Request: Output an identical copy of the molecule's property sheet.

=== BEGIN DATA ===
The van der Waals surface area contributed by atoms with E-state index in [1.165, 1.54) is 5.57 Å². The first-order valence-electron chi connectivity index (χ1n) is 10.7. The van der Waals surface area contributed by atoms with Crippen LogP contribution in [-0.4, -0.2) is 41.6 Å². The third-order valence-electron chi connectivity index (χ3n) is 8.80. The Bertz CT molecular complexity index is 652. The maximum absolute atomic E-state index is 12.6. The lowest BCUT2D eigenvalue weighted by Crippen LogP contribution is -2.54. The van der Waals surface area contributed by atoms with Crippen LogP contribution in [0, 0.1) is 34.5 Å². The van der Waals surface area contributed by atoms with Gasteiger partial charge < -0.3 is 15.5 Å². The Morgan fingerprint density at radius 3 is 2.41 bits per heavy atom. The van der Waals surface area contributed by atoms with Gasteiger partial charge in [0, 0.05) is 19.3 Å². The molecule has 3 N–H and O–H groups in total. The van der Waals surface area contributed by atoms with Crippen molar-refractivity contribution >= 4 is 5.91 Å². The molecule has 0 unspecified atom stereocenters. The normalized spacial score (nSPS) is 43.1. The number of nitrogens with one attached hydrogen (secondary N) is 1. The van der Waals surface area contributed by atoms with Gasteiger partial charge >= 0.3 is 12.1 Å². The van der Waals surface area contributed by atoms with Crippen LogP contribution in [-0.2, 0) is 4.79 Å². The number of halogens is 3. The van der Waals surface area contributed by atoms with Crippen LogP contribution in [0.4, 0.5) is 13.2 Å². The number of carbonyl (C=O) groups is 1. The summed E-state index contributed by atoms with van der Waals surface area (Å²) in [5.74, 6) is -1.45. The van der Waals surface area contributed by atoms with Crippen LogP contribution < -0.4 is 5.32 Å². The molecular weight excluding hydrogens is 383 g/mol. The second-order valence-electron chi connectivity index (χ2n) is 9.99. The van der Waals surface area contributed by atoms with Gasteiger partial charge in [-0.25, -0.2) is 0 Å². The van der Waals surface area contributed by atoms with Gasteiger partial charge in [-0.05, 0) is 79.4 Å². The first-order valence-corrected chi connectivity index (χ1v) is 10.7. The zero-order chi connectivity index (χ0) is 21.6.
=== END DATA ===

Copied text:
The van der Waals surface area contributed by atoms with E-state index in [1.165, 1.54) is 5.57 Å². The first-order valence-electron chi connectivity index (χ1n) is 10.7. The van der Waals surface area contributed by atoms with Crippen LogP contribution in [-0.4, -0.2) is 41.6 Å². The third-order valence-electron chi connectivity index (χ3n) is 8.80. The Bertz CT molecular complexity index is 652. The maximum absolute atomic E-state index is 12.6. The lowest BCUT2D eigenvalue weighted by Crippen LogP contribution is -2.54. The van der Waals surface area contributed by atoms with Crippen LogP contribution in [0, 0.1) is 34.5 Å². The van der Waals surface area contributed by atoms with Gasteiger partial charge < -0.3 is 15.5 Å². The Morgan fingerprint density at radius 3 is 2.41 bits per heavy atom. The van der Waals surface area contributed by atoms with Gasteiger partial charge in [0, 0.05) is 19.3 Å². The molecule has 3 N–H and O–H groups in total. The van der Waals surface area contributed by atoms with Crippen molar-refractivity contribution >= 4 is 5.91 Å². The molecule has 0 unspecified atom stereocenters. The normalized spacial score (nSPS) is 43.1. The number of nitrogens with one attached hydrogen (secondary N) is 1. The van der Waals surface area contributed by atoms with Gasteiger partial charge >= 0.3 is 12.1 Å². The van der Waals surface area contributed by atoms with Crippen LogP contribution in [-0.2, 0) is 4.79 Å². The number of halogens is 3. The van der Waals surface area contributed by atoms with Crippen LogP contribution in [0.4, 0.5) is 13.2 Å². The number of carbonyl (C=O) groups is 1. The summed E-state index contributed by atoms with van der Waals surface area (Å²) in [5.74, 6) is -1.45. The van der Waals surface area contributed by atoms with Crippen LogP contribution < -0.4 is 5.32 Å². The molecular weight excluding hydrogens is 383 g/mol. The second-order valence-electron chi connectivity index (χ2n) is 9.99. The van der Waals surface area contributed by atoms with Gasteiger partial charge in [-0.25, -0.2) is 0 Å². The van der Waals surface area contributed by atoms with Gasteiger partial charge in [-0.05, 0) is 79.4 Å². The first-order valence-corrected chi connectivity index (χ1v) is 10.7. The zero-order chi connectivity index (χ0) is 21.6.